Thursday, September 23, 2021

Militia leader sentenced to 53 years in Minnesota mosque bombing

By Mohamed Ibrahim and Amy Forliti

scheduled tribe. Paul, Min. (AP) — The leader of an Illinois anti-government militia group that officials say was the mastermind of the 2017 Minnesota mosque bombing was sentenced Monday to 53 years in prison over multiple civil rights and hate crimes for assault , which left a community terrified.

Emily Claire Hari, formerly known as Michael Hari and recently said she was transgender, faced a minimum of 30 years in prison for the attack on the Dar al-Farooq Islamic Center in Bloomington. Defense lawyers demanded a minimum, but prosecutors sought a life sentence, saying Hari did not claim responsibility for the attack. The victims also demanded life imprisonment for Hari.

US District Judge Donovan Frank said the evidence clearly showed that Hari intended to “intimidate, intimidate and terrorize people of the Muslim faith” through a sophisticated and pre-planned attack – which he said was the establishment of the United States. Contrary to the belief that all individuals should be capable. Practice your religion freely.

“Diversity is the strength of this country,” Frank said. “Anyone who doesn’t understand this doesn’t understand the constitutional promise of this country that brings so many people here.”

“Anything less than 636 months would amount to disrespect of the law,” the judge said.

Hari made a brief statement before the sentencing on Monday, “How blessed were the first 47 years of my life, I can’t complain about how the last three look… to my blessed and lucky and happy life.” Given, I can ‘ask nothing more from the judge.’

She also said the victims who testified during Monday’s hearing had gone through a “painful ordeal” and wished them “the richest blessings of God in Christ Jesus.”

Hari was convicted in December on five counts, including causing damage to property because of his religious character and obstructing the free exercise of religious beliefs.

Dar al-Farooq executive director Mohamed Omar and others made a victim-effect statement on Monday that included asking the judge to impose a life sentence. He described his shock and horror at the attack. Many members were afraid to pray there and some never returned. Mothers were afraid to bring their children to the mosque, which also serves as a charter school and community center.

“I was very scared because I was going to start school in the same building soon and we lived like six blocks away from the mosque,” ​​said Idris Yusuf, who was 9 years old at the time of the bombing. “I was scared because if these people can do this to our mosque, then what is stopping them from even coming to the homes of Muslim people.”

Several people gathered in Dar al-Farooq for morning prayers on August 5, 2017, when a pipe bomb was hurled through the window of an imam’s office. A seven-month investigation led officers to Clarence, Illinois, a rural community 120 miles (190 kilometers) south of Chicago where Hari and co-defendants Michael McHorter and Joe Morris lived.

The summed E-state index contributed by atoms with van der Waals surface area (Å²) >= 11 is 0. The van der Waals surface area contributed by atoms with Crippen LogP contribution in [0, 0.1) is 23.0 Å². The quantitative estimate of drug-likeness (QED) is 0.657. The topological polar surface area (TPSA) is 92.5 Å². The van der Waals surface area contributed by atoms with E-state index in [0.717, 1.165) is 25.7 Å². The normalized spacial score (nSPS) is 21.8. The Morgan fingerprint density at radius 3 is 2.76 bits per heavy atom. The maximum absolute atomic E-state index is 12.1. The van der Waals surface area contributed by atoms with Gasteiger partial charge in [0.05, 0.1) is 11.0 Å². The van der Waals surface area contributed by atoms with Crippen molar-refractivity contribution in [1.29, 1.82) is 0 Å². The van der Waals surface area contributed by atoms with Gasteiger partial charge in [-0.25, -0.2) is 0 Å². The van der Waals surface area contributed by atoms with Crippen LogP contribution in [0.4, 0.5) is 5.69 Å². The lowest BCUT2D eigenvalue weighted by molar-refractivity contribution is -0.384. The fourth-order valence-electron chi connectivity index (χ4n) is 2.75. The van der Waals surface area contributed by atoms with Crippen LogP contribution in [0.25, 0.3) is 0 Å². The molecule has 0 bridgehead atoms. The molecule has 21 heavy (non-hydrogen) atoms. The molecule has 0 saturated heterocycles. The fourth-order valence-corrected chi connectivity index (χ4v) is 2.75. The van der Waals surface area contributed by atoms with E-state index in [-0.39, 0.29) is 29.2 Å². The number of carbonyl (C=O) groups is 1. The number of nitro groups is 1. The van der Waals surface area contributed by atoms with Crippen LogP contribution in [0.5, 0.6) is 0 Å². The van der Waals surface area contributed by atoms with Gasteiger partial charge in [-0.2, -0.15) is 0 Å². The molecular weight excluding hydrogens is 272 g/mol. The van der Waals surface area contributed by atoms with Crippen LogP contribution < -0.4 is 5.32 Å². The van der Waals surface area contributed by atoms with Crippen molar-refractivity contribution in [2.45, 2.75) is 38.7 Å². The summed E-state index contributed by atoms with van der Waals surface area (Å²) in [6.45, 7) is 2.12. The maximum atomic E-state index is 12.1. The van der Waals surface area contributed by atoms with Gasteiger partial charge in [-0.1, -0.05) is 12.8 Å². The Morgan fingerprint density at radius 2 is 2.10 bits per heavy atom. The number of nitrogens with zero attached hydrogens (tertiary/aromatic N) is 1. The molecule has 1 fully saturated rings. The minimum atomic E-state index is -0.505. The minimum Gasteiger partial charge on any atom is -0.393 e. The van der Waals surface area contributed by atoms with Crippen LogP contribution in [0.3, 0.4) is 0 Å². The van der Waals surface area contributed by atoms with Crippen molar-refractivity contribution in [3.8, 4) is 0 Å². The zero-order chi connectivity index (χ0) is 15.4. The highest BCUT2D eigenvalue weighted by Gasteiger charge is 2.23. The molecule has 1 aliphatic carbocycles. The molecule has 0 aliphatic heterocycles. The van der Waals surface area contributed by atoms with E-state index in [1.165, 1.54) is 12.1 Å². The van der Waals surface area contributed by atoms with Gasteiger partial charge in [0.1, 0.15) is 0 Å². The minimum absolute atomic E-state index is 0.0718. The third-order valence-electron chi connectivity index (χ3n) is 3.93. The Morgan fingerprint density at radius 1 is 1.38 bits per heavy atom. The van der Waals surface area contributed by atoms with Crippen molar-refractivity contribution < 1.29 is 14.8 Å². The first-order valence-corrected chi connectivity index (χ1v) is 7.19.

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Officials say Hari, 50, led a group called the White Rabbits that included McHorter, Morris and others and that Hari planned to attack the mosque. Prosecutors said at trial that she was motivated by hatred of Muslims, citing passages from Hari’s manifesto called The White Rabbit Handbook.

McHorter and Morris, who portrayed Hari as a father figure, each pleaded guilty to five counts and testified against him. They await punishment.

It was initially unclear how the White Rabbits found out about Dar al-Farooq, but in the years before the attack the mosque was in the spotlight: some Minnesota youth who had gone to Syria to join the Islamic State group, He worshiped there. The leaders of the mosque were never accused of any wrongdoing. Hari’s lawyers wrote in court filings that she had been a victim of online misinformation about the mosque.

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Assistant Confederate Guard Shannon Elkins also said that gender dysphoria fueled Hari’s “internal conflict”, adding that she wanted to transition but knew she would be ostracized, so she called “freedom fighters or militia men”. A rag-tag group of” and “secretly watched” sex change, ‘transgender surgery’ and ‘post-op transgender’ on the Internet.

Prosecutors said gender dysphoria is not an excuse and said using it “is offensive to perpetrate crime.”

In their request for a life sentence, prosecutors called for multiple sentence enhancements, arguing that the bombing was a hate crime led by Hari. They also say that Hari interrupted when he tried to escape from custody during his transfer from Illinois to Minnesota for trial in February 2019. Hari refused to try to escape.

Hari, a former sheriff’s deputy and self-described entrepreneur and watermelon farmer, has written self-published books, including essays on religion, and devised ideas for a border wall with Mexico. She played the “Dr. Phil” talk show after she fled the South American country of Belize during a custody dispute in the early 2000s. He was convicted of child abduction and sentenced to probation.

Before his arrest in the 2018 mosque bombings, he used the screen name “Illinois Patriot” to post more than a dozen videos on YouTube, most of which were anti-government monologues.

Hari, McHorter and Morris were also charged with a failed attack on an abortion clinic in Champagne, Illinois, in November 2017. Plea agreements for McHorter and Morris state that the men participated in an armed home invasion in Indiana, and attempted armed robbery or armed robberies of two Walmart stores in Illinois.

Militia leader sentenced to 53 years in Minnesota mosque bombing
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